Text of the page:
How The Verge reports, Preview builds of Windows 11 indicated that the BSoD will remain, but the “B” now stands for black. Although not yet officially confirmed, Microsoft is believed to have switched from blue to black to match the black backgrounds of the login and shutdown screens in its new operating system. Except for the color, we shouldn’t expect any further changes to the BSoD. It will still convey the same information with the same layout.
It’s hard to say the blue screen of death will be missed because we are all scared of facing it. If you can see this screen, an error has occurred and Windows simply couldn’t cope with it and can no longer function. You’ll need to restart and keep your fingers crossed that another BSoD doesn’t reappear right away.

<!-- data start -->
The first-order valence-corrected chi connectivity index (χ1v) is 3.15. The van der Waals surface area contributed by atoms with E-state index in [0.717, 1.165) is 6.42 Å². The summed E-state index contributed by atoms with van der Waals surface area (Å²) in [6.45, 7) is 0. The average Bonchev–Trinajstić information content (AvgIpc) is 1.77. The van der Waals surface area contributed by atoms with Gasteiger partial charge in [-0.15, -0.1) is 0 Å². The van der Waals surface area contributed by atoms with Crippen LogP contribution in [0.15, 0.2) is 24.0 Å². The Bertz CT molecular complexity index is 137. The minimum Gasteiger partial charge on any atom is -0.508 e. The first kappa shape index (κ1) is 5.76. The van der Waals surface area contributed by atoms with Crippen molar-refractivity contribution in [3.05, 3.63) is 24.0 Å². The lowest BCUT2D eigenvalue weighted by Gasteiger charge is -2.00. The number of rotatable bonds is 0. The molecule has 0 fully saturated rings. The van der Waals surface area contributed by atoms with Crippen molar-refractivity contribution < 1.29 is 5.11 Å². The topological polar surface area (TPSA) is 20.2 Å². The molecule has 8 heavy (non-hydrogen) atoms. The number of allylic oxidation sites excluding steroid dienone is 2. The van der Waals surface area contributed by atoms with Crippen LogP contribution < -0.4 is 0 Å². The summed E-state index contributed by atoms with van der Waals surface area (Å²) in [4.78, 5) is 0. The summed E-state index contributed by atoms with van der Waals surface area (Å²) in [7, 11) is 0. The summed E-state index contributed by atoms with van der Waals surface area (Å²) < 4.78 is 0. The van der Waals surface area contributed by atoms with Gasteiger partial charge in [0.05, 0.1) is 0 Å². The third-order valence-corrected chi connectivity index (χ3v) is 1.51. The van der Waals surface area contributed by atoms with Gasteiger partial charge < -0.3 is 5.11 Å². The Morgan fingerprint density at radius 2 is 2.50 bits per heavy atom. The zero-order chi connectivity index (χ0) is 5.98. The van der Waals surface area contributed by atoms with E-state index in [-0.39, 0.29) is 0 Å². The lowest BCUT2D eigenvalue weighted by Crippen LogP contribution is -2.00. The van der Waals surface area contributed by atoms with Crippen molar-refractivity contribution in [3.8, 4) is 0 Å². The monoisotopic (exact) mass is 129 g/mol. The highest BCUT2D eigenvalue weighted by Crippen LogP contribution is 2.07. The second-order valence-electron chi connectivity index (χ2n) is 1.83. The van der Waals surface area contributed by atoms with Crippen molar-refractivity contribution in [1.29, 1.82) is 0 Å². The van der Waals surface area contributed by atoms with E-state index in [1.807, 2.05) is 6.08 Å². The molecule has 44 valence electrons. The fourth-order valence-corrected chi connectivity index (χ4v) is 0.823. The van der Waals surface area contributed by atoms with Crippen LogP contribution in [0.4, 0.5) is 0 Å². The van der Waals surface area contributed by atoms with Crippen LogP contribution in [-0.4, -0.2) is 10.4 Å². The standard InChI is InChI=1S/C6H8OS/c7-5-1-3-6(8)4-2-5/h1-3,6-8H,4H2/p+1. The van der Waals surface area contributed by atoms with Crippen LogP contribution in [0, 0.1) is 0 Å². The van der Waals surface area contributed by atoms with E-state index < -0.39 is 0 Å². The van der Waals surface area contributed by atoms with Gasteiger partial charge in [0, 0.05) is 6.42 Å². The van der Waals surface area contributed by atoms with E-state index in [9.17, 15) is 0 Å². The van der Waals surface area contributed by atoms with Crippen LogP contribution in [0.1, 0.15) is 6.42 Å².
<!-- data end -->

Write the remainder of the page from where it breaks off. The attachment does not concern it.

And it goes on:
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Mac users will also lose the Blue Screen of Death for good once Parallels achieves full compatibility for Windows 11 in Parallels Desktop. And even older PCs can lose it at some point if Microsoft chooses to supports 7th generation Intel CPUs and first generation Ryzen chips under Windows11.